Hunter Biden has turned grifting into an art form — literally.
The former crack addict and ne’er-do-well son of President Joe Biden raked in $375,000 selling prints — not originals, but prints — of his artwork ahead of exhibitions at prestigious art galleries in New York and Los Angeles, according to the New York Post.
The lucky buyer(s) not publicly identified reportedly shelled out $75,000 each for five reproductions, though suspicions continue to linger about whether this is about selling access to the president rather than copies of Hunter’s adult equivalent of macaroni art.
Earlier this year, the White House tried to hedge against such accusations by insisting that buyers would be carefully vetted and remain anonymous behind a “veil of secrecy” so nobody could line Hunter’s pockets with cash in exchange for access to the “Big Guy.”
But despite those assurances, Hunter rubbed elbows with 200 guests including celebrities like quirky musician Moby and boxing legend Sugar Ray Leonard at his show’s opening in Los Angeles last week at the LA Milk Studios, Fox News reported.
Also present was Los Angeles Mayor Eric Garcetti who was nominated to be the president’s U.S. ambassador to India and whose attendance could be read as an implicit promise of strong, direct ties from Hunter to the Biden administration.
Though Hunter’s New York show has been postponed until spring without further information, his west coast show is expected to continue through November, leaving plenty of opportunities to hobnob with the rich and fabulous.
Of course, even just the optics of this arrangement are terrible — but the details only seem to further the argument that this whole endeavor is nothing more than one huge scam.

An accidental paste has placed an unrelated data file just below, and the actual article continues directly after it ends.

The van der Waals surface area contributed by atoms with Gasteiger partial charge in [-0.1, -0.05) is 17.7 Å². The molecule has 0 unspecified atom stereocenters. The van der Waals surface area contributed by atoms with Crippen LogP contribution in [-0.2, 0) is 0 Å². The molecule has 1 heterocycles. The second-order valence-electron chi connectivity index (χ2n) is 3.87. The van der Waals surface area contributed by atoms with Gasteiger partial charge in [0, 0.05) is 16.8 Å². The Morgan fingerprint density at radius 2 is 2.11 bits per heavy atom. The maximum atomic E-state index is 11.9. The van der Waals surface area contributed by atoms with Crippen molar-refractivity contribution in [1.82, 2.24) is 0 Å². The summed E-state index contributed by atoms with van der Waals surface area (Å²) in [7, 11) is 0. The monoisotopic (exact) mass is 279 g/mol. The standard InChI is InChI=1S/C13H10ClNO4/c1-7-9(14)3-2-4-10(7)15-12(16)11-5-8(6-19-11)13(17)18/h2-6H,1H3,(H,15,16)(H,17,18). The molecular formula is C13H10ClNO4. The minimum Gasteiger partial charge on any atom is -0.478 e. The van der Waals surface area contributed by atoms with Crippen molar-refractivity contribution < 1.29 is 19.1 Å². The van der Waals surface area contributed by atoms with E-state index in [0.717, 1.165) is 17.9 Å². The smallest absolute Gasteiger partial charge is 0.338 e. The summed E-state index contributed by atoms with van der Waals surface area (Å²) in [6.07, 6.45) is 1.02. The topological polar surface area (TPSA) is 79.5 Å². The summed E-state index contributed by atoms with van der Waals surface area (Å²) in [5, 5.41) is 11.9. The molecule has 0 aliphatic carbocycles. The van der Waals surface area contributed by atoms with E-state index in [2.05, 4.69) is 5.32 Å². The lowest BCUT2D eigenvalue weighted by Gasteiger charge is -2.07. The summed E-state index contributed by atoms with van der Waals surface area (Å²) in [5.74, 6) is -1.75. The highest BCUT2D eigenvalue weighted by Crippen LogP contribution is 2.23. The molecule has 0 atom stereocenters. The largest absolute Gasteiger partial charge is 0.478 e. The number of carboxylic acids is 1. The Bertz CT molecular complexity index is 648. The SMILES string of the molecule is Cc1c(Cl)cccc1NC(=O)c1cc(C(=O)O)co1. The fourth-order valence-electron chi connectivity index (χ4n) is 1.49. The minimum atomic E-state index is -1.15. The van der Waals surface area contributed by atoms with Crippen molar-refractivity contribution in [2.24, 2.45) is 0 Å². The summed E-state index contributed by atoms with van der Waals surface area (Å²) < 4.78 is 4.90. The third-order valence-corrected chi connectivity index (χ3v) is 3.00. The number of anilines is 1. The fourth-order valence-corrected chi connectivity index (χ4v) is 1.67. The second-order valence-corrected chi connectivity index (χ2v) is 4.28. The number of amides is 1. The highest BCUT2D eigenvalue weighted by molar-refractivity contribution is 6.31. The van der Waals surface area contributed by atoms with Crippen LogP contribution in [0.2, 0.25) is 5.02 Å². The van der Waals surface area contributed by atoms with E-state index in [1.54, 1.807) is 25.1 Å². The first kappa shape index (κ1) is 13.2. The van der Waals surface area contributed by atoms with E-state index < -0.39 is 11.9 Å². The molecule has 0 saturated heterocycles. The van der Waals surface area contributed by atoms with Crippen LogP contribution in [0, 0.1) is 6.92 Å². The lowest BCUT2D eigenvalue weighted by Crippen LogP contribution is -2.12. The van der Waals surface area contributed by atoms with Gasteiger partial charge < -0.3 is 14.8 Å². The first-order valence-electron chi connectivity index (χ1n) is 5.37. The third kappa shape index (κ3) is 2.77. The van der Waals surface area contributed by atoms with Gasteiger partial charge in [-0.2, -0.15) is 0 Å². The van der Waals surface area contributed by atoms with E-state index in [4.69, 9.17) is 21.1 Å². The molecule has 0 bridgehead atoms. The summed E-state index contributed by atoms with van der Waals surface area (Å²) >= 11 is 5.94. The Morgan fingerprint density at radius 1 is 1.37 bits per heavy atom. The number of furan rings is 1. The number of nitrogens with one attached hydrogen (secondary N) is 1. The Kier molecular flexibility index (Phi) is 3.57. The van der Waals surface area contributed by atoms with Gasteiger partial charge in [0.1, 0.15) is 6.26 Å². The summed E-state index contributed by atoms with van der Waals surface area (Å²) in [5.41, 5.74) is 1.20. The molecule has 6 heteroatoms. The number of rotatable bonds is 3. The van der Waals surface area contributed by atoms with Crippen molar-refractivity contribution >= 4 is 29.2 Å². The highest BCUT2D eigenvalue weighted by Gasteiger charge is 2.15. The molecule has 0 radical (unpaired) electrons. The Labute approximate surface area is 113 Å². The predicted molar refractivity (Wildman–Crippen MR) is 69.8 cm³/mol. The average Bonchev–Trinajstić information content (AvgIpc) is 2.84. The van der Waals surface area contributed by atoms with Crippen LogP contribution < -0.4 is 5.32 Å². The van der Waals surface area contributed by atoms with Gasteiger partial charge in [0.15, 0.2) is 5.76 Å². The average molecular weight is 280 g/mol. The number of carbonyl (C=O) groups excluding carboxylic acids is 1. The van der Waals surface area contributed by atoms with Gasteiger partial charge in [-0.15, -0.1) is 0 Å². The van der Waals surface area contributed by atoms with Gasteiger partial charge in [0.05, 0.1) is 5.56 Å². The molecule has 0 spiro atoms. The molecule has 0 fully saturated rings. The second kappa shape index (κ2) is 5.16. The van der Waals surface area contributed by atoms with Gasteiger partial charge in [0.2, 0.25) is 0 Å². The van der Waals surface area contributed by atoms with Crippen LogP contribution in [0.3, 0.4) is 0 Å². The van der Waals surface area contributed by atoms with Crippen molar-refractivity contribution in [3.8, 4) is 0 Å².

There is the glaring fact that the art itself is lackluster, the kind used as generic hotel decorations to accent room colors but never considered high art — with some of his pieces carrying a $500,000 price tag.
Is Hunter Biden the next Pablo Picasso?
“The notion of a president’s son capitalizing on that relationship by selling art at obviously inflated prices and keeping the public in the dark about who’s funneling money to him has a shameful and grifty feel to it,” Walter Shaub, former Office of Government Ethics director under then-President Barack Obama, told Fox.
“He can’t possibly think anyone is paying him based on the quality of the art. This smells like an attempt to cash in on a family connection to the White House,” he added.
“This is the ‘art’ Hunter Biden is selling for $500,000,” Kyle Martinsen, the deputy rapid response director at the Republican National Committee, tweeted with a picture of one such work.
This is the “art” Hunter Biden is selling for $500,000 pic.twitter.com/MHd8c9SRVi
— Kyle Martinsen (@KyleMartinsen_) October 5, 2021
Another problem is that Hunter has been down this road before, crafting shady deals that trade on his famous name and the promise of access to his powerful father in exchange for obscene sums of money.
The modern art world is flooded with mediocre pieces bought and sold for obscene sums of money that have no value outside of bragging rights for the wealthy suckers who compete with each other to own them.
Some have even brilliantly cashed in on this phenomenon like the artist who earned $120,000 for a banana taped to a wall or, my new favorite, Jens Haaning who was paid $84,000 to recreate two previous pieces and instead handed back two blank canvases he aptly titled, “Take the Money and Run.”
But Hunter’s endeavor smacks of a money-laundering scheme, a scam that provides the perfect way to accept bribes and handouts in exchange for access to his father who also happens to be the most powerful person on the planet.
Preying on pompous fools who are easily parted from their fat stacks of cash is one thing, but selling out your country is a whole new level of sleaze.
It seems Hunter Biden has once again managed to parlay political influence into a steady stream of income, a scheme that needs nothing more than a lack of scruples and the opportunity to do it — in other words, he’s in the family business.